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Legislative Assembly for the ACT: 1999 Week 7 Hansard (1 July) . . Page.. 1988 ..

note thisMS TUCKER (continuing):

, Mr Smyth -

particularly with respect to downsizing of the Commonwealth public service and its impact on the ACT, made it difficult, if not impossible, to isolate the effects of the CUC on investment from these other factors affecting investment in the ACT.

Whoops, Mr Smyth. This later bit might be the bit that Mr Smyth read:

While this makes it impossible to quantify the impact of the CUC on investment, as has been stated above, during the conducting of this study both individual developers and professional bodies associated with the property industry continually emphasised that the current system for obtaining development approval, including the determination of CUC, is a real deterrent to development/redevelopment in the ACT.

It is an urban myth that has been created by the development community. The professor has said the data is not there, and the way the Minister has represented that report here today is quite incorrect.

I accept that there may be a need to change the system of calculating change of use charges. The current system does seem fairly complicated, with considerable scope for arguments over the value of land before and after development which affects the charge finally made. There is probably a good argument for looking at systems that allow the betterment charge to be determined up front. It may be useful for the Urban Services Committee to revisit some of the recommendations of the Stein inquiry into the leasehold system on this issue.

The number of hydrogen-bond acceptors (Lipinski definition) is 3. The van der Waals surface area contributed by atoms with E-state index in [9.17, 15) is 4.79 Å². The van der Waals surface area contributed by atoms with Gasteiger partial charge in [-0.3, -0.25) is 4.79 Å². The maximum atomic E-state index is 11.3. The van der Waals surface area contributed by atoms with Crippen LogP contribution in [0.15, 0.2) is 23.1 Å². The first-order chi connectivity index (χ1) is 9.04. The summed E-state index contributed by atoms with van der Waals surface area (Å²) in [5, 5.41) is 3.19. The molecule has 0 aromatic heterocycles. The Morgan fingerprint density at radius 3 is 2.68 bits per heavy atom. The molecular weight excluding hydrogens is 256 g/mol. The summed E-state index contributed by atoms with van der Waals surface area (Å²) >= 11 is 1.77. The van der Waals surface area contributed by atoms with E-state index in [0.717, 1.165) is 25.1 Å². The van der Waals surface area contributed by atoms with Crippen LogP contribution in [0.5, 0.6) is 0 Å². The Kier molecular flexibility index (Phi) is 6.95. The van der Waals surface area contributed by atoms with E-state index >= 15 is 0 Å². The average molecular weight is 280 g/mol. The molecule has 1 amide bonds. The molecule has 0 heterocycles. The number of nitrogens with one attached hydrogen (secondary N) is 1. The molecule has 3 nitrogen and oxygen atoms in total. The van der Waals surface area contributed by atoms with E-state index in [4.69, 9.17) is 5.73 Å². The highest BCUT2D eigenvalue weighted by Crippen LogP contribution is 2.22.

In conclusion, the inquiry by the Urban Services Committee will allow all interested parties to provide their comments on the Nicholls report, which will be essential to the Assembly's deliberations on this controversial issue.

MR RUGENDYKE (12.26): Mr Speaker, some time ago I had a briefing from Professor Des Nicholls, and I must say I thought that briefing was exceptionally good. I agreed with Professor Nicholls that a betterment rate of 50 per cent was the way to go, and that was in my mind. There appears to be a broad range of philosophical views on whether it ought to be 50 per cent or less or 100 per cent or more. So, to that extent, it does come down to people's own individual ideas.

Mr Speaker, it is interesting to note that this is a fine example of how our democracy works here. I have been lobbied from all sides of the chamber on this very important issue, but it was the fine speech by Mr Wood that changed my mind completely. I now reject Mr Smyth's amendments and will support Mr Corbell's motion.

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